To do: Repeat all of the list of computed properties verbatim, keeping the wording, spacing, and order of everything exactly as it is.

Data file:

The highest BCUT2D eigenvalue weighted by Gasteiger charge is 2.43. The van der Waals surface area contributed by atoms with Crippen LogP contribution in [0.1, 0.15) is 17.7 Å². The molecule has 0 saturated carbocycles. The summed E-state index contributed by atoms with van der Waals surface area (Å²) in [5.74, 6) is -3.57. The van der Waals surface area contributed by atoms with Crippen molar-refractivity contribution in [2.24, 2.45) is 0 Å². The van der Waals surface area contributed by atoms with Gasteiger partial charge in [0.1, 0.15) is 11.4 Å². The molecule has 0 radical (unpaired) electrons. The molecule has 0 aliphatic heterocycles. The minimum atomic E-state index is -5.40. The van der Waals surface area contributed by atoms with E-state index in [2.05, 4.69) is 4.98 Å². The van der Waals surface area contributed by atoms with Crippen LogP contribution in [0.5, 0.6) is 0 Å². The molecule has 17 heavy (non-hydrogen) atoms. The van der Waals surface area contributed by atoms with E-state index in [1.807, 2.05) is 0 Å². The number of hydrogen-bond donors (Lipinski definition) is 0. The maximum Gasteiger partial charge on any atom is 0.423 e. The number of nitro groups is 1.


The highest BCUT2D eigenvalue weighted by Gasteiger charge is 2.43. The van der Waals surface area contributed by atoms with Crippen LogP contribution in [0.1, 0.15) is 17.7 Å². The molecule has 0 saturated carbocycles. The summed E-state index contributed by atoms with van der Waals surface area (Å²) in [5.74, 6) is -3.57. The van der Waals surface area contributed by atoms with Crippen molar-refractivity contribution in [2.24, 2.45) is 0 Å². The van der Waals surface area contributed by atoms with Gasteiger partial charge in [0.1, 0.15) is 11.4 Å². The molecule has 0 radical (unpaired) electrons. The molecule has 0 aliphatic heterocycles. The minimum atomic E-state index is -5.40. The van der Waals surface area contributed by atoms with E-state index in [2.05, 4.69) is 4.98 Å². The van der Waals surface area contributed by atoms with Crippen LogP contribution in [0.5, 0.6) is 0 Å². The molecule has 17 heavy (non-hydrogen) atoms. The van der Waals surface area contributed by atoms with E-state index in [1.807, 2.05) is 0 Å². The number of hydrogen-bond donors (Lipinski definition) is 0. The maximum Gasteiger partial charge on any atom is 0.423 e. The number of nitro groups is 1.